How was your experience when shooting these Halloween looks with OOWA lenses?
I find it very hard to get a good angle on normal lens. With the Wide-Angle lens, it really helps to solve that problem, as I can capture the entirety of the subject in the frame.
Lastly, do you have any advice or tips for those who are just starting out doing makeup, or thinking about doing so?
Well, everything I learnt was from Youtube. So you don’t necessarily need to fork out money to learn these kinds of things; you can do so on your own. Of course, if you go for professional courses, you’ll get a certificate at the end, which would be very helpful in terms of employment, especially if you want to do this as a full-time job. But it’s not necessary if you just want to do this as a hobby.
Firstly, I would advice beginners to practise. You’ll never get better if you don’t practise. Even if you fail, learn from your mistakes and know what to do (better) next time.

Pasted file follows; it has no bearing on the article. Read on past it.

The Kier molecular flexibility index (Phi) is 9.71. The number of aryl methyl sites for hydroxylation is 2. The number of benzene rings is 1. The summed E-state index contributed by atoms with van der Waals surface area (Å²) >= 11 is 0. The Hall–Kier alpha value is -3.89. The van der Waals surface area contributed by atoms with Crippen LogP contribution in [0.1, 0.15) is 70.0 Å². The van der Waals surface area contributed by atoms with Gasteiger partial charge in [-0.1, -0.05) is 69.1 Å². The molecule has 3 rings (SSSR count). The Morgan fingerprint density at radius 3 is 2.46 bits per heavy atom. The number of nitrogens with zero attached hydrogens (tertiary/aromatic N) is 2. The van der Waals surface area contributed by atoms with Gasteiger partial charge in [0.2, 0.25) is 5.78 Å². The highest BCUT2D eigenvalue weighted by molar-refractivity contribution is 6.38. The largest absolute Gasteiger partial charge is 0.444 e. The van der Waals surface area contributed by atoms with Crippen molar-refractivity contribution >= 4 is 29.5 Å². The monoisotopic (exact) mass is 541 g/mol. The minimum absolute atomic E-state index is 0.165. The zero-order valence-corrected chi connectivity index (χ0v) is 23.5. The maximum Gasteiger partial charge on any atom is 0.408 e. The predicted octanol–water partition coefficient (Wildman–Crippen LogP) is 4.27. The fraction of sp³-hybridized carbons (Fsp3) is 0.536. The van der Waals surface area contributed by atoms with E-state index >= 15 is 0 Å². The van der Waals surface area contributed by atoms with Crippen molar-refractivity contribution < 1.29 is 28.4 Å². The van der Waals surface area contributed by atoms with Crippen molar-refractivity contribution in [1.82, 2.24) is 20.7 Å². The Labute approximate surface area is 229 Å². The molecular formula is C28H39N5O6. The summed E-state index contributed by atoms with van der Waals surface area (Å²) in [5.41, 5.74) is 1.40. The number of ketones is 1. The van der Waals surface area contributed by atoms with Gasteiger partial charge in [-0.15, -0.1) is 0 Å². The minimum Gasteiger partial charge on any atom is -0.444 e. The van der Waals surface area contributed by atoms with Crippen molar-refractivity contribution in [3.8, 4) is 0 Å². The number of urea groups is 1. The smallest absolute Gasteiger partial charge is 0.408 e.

Secondly, make use of social media. Get to know other people doing this, and get feedback from them. It’s very helpful.
Finally, you don’t need to be good in art or makeup, but it requires a lot of patience.
So do you see yourself turning this into more of a job, rather than just a hobby?
Hopefully. I’m currently studying Mass Communications, and I’m hoping that it will help and guide me towards the path of doing makeup.
This first look is inspired by my weirdly-specific phobia of mouths being in places they’re not supposed to be. I was partly inspired by the demogorgon from the tv series, stranger things. It also has a huge mouth and a lack of eyes.
This second look was created because I wanted to do something that would be more manageable for beginners, since this look focuses more on face-painting instead of SFX makeup. The materials are more accessible too. I came up with two versions — a creepy one and a slightly less creepy one.
All pictures and videos courtesy of the OOWA team, and were taken with the 15mm and 75mm OOWA lenses.
Follow Nygel on Instagram: @night.chylde